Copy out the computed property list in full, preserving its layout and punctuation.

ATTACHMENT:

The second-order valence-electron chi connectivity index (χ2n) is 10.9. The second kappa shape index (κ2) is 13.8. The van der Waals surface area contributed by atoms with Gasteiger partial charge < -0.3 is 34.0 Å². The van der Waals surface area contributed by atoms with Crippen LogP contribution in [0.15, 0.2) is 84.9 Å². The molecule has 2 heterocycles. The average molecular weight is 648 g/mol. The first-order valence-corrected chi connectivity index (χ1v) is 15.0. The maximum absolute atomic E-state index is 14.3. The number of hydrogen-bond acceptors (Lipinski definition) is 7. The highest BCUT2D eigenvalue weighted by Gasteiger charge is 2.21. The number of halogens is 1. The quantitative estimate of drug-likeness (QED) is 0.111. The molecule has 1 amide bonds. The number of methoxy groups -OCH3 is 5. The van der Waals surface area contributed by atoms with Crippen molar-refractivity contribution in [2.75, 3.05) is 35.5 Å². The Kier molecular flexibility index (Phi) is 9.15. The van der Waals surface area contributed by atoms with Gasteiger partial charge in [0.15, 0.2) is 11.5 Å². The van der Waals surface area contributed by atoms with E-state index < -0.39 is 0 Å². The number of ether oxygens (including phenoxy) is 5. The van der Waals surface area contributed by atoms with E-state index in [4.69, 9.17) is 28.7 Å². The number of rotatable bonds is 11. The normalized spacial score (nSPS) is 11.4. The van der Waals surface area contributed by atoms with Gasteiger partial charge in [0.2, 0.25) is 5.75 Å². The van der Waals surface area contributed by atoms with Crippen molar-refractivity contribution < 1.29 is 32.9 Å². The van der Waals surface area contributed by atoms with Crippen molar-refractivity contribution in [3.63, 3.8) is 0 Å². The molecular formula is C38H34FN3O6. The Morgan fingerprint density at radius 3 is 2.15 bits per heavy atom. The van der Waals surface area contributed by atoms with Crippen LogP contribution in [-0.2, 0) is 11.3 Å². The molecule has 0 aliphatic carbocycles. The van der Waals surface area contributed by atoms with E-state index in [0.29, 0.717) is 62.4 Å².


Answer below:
The second-order valence-electron chi connectivity index (χ2n) is 10.9. The second kappa shape index (κ2) is 13.8. The van der Waals surface area contributed by atoms with Gasteiger partial charge < -0.3 is 34.0 Å². The van der Waals surface area contributed by atoms with Crippen LogP contribution in [0.15, 0.2) is 84.9 Å². The molecule has 2 heterocycles. The average molecular weight is 648 g/mol. The first-order valence-corrected chi connectivity index (χ1v) is 15.0. The maximum absolute atomic E-state index is 14.3. The number of hydrogen-bond acceptors (Lipinski definition) is 7. The highest BCUT2D eigenvalue weighted by Gasteiger charge is 2.21. The number of halogens is 1. The quantitative estimate of drug-likeness (QED) is 0.111. The molecule has 1 amide bonds. The number of methoxy groups -OCH3 is 5. The van der Waals surface area contributed by atoms with Crippen molar-refractivity contribution in [2.75, 3.05) is 35.5 Å². The Kier molecular flexibility index (Phi) is 9.15. The van der Waals surface area contributed by atoms with Gasteiger partial charge in [0.15, 0.2) is 11.5 Å². The van der Waals surface area contributed by atoms with E-state index < -0.39 is 0 Å². The number of ether oxygens (including phenoxy) is 5. The van der Waals surface area contributed by atoms with E-state index in [4.69, 9.17) is 28.7 Å². The number of rotatable bonds is 11. The normalized spacial score (nSPS) is 11.4. The van der Waals surface area contributed by atoms with Gasteiger partial charge in [0.2, 0.25) is 5.75 Å². The van der Waals surface area contributed by atoms with Crippen molar-refractivity contribution < 1.29 is 32.9 Å². The van der Waals surface area contributed by atoms with Crippen molar-refractivity contribution in [3.63, 3.8) is 0 Å². The molecular formula is C38H34FN3O6. The Morgan fingerprint density at radius 3 is 2.15 bits per heavy atom. The van der Waals surface area contributed by atoms with Crippen LogP contribution in [-0.2, 0) is 11.3 Å². The molecule has 0 aliphatic carbocycles. The van der Waals surface area contributed by atoms with E-state index in [0.29, 0.717) is 62.4 Å².